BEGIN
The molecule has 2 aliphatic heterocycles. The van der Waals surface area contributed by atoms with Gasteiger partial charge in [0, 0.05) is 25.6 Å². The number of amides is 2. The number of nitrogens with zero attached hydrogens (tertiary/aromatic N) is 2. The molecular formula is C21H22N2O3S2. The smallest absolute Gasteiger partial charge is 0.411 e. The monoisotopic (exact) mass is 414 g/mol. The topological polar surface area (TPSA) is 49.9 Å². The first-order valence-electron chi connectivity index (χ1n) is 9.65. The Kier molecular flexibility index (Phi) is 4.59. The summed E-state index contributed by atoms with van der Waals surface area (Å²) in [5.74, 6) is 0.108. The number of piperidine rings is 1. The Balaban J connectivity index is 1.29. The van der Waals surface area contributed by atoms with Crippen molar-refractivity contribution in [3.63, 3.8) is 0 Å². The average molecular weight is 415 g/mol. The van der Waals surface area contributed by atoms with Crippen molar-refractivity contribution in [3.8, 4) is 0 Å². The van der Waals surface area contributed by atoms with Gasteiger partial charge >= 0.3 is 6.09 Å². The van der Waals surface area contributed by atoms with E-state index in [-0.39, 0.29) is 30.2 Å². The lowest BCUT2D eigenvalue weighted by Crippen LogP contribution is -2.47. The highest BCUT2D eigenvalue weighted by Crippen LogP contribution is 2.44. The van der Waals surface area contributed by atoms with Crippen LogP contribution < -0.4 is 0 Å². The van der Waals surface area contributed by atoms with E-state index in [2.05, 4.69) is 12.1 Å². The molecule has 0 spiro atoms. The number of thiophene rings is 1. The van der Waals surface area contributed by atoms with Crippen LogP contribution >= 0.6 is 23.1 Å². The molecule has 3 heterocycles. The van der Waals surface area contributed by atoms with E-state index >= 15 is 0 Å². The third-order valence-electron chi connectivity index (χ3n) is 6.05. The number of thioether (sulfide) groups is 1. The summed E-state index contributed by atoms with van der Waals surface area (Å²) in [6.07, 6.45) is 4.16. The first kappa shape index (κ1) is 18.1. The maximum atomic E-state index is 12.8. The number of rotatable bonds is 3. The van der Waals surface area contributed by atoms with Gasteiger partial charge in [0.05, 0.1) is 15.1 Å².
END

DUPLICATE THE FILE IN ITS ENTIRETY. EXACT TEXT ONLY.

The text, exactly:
The molecule has 2 aliphatic heterocycles. The van der Waals surface area contributed by atoms with Gasteiger partial charge in [0, 0.05) is 25.6 Å². The number of amides is 2. The number of nitrogens with zero attached hydrogens (tertiary/aromatic N) is 2. The molecular formula is C21H22N2O3S2. The smallest absolute Gasteiger partial charge is 0.411 e. The monoisotopic (exact) mass is 414 g/mol. The topological polar surface area (TPSA) is 49.9 Å². The first-order valence-electron chi connectivity index (χ1n) is 9.65. The Kier molecular flexibility index (Phi) is 4.59. The summed E-state index contributed by atoms with van der Waals surface area (Å²) in [5.74, 6) is 0.108. The number of piperidine rings is 1. The Balaban J connectivity index is 1.29. The van der Waals surface area contributed by atoms with Crippen molar-refractivity contribution in [3.63, 3.8) is 0 Å². The average molecular weight is 415 g/mol. The van der Waals surface area contributed by atoms with Crippen molar-refractivity contribution in [3.8, 4) is 0 Å². The van der Waals surface area contributed by atoms with Gasteiger partial charge >= 0.3 is 6.09 Å². The van der Waals surface area contributed by atoms with E-state index in [-0.39, 0.29) is 30.2 Å². The lowest BCUT2D eigenvalue weighted by Crippen LogP contribution is -2.47. The highest BCUT2D eigenvalue weighted by Crippen LogP contribution is 2.44. The van der Waals surface area contributed by atoms with Crippen LogP contribution < -0.4 is 0 Å². The van der Waals surface area contributed by atoms with E-state index in [2.05, 4.69) is 12.1 Å². The molecule has 0 spiro atoms. The number of thiophene rings is 1. The van der Waals surface area contributed by atoms with Crippen LogP contribution >= 0.6 is 23.1 Å². The molecule has 3 heterocycles. The van der Waals surface area contributed by atoms with E-state index >= 15 is 0 Å². The third-order valence-electron chi connectivity index (χ3n) is 6.05. The number of thioether (sulfide) groups is 1. The summed E-state index contributed by atoms with van der Waals surface area (Å²) in [6.07, 6.45) is 4.16. The first kappa shape index (κ1) is 18.1. The maximum atomic E-state index is 12.8. The number of rotatable bonds is 3. The van der Waals surface area contributed by atoms with Gasteiger partial charge in [0.05, 0.1) is 15.1 Å².